This God is dumbfounded, floored that the children He has created are boundless in their faith that He will see them through these dark times:

I burn down your cities-how blind you must be/ I take from your children/ and you say how blessed are we/ You all must be crazy to put your faith in me…”

Where do we go from here when our Creator is laughing at us when we’re not looking? It’s a brilliant, outrageous conceit in pop music, God being given the voice of a weary, cynical loner tired of His gullible, masochistic children. The Rolling Stone review at the time noted that the song reflected Newman’s “tormented spirituality in the face of worldly suffering.” While that argument can be made, it’s more likely this is simply pure, brilliant writing. If there’s a voice to be assumed, you might as well take the oldest voice of all.

The “Political” Songs

The greatest gift Newman’s ever brought as a pop songwriter has probably been his economy of message and infectious piano hooks. Rarely had they been so perfectly merged than in “Political Science”. Here, the voice seems be the leader of the free world, our leader, “dear” or not, finally exasperated that we’ve been alienated from the rest of the world. There’s no sense that we did it to ourselves, but the fact is set out in the first lines:

No one likes us/ I don’t know why/ We may not be perfect/ But heaven knows we try…

In two minutes he breaks down the offenses from most other countries and continents with a jaunty piano beat and clear, decisive choices. Let’s drop the Big One, another unspeakable “final” solution, make every city an American town and start again in our image:

Boom goes London/And boom Paris/More room for you and more room for me.

It’s angry, funny, and more brutal now than ever in a world where complete mutually assured thermonuclear destruction is just a button away.

It’s the title track of Sail Away that remains the album’s masterpiece and probably Newman’s finest moment. Beneath the beauty of the song’s orchestration, and the surface message of finding a new life in a different land, there’s the true horror of the message. Newman is singing in the voice of a slave trader enticing his human cargo to seize the opportunities ahead and realize they’re going to part of the new industry in a land promised to somebody (just not them.)

In America/ you’ll get food to eat/ won’t have to run through the jungle and scuff up your feet/ you’ll just sing about Jesus and drink wine all day/ It’s great to be an American.

In his landmark 1975 text “Mystery Train: Images of America in Rock and Roll Music” (since updated through five editions), critic Greil Marcus argued that this was a beautiful, dangerous song. “It is majestic. You can see the glassy waters, the birds hovering over the ship as the last glimpse of Africa drops over the horizon… This peaceful, quiet song is more outrageous than anything the Rolling Stones have ever done.”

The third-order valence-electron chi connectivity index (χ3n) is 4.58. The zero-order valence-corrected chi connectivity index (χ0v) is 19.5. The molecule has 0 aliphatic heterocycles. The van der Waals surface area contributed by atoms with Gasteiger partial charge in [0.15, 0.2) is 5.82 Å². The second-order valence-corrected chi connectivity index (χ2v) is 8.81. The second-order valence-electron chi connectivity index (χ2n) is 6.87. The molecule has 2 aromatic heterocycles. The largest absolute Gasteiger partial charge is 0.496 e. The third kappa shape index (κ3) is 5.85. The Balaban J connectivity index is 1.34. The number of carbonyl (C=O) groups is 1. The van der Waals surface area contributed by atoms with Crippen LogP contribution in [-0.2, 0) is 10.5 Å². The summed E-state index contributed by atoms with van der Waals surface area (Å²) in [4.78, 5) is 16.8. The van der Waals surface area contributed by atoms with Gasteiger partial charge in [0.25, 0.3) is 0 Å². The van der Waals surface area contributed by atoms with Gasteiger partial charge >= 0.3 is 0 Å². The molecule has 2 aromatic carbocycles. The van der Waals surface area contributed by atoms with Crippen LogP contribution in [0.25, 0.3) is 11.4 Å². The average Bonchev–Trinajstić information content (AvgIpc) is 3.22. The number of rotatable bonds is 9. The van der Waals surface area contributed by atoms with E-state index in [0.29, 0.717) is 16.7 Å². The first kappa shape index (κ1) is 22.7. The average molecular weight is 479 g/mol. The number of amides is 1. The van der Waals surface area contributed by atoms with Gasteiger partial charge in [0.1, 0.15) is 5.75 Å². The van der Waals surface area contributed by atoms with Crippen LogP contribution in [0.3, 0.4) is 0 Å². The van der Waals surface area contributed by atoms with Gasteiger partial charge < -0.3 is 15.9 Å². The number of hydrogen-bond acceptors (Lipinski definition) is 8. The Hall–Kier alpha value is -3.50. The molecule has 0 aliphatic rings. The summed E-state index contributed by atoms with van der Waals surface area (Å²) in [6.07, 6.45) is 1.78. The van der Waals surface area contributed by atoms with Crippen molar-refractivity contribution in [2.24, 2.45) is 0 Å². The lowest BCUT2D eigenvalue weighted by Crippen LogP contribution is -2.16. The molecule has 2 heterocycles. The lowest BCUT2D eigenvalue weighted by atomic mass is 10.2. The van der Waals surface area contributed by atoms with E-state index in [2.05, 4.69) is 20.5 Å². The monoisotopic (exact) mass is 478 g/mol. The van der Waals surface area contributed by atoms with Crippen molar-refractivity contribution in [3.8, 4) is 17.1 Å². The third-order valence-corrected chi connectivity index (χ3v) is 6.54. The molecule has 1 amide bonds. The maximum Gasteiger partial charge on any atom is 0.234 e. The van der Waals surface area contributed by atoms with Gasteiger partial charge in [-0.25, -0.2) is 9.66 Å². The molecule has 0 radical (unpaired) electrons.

Indeed, the brilliance of Sail Away is that it spoke to what at that point had been more or less unspoken in pop music. Certainly it was taken as a given in the early decades that African American music was coopted and appropriated into mainstream “white” culture to be sold to “white” audiences. By giving voice to the slave trader, Newman was not so much endearing himself to and endorsing the actions as he was setting forth the truth: here is what we have done as nation. We enslaved these people, brought them to a new country, and forced them to create the agricultural/industrial foundation upon which America was built. By presenting the slave trader’s propaganda in such a beautiful context, Newman ensures that we will not forget. Hear the beauty, listen to the message, and take action.

Newman has always been a writer who gathers energy from connecting strands of historical fact with sonic bombast and literary hyperbole. “Putin”, from his new album Dark Matter (2017) features a chorus of “Putin Girls” extolling the virtues of their omnipotent Russian leader. It’s a silly, lush song with full orchestra that wouldn’t be out of place in a Broadway comedy. Like the best comics, though, some of the lines in Vladimir Putin’s voice might also be the mirror we need to analyze what’s happened to America:

I dragged these peasants kicking and screaming/ into the 21st Century/ I thought they’d make it/ I must have been dreaming/ These chicken farmers and file clerks gonna be the death of me.

Sources:
RandyNewman.com
Marcus, Greil. “Mystery Train: Images of America in Rock ‘N Roll Music.” Plume, 1975
RollingStone.com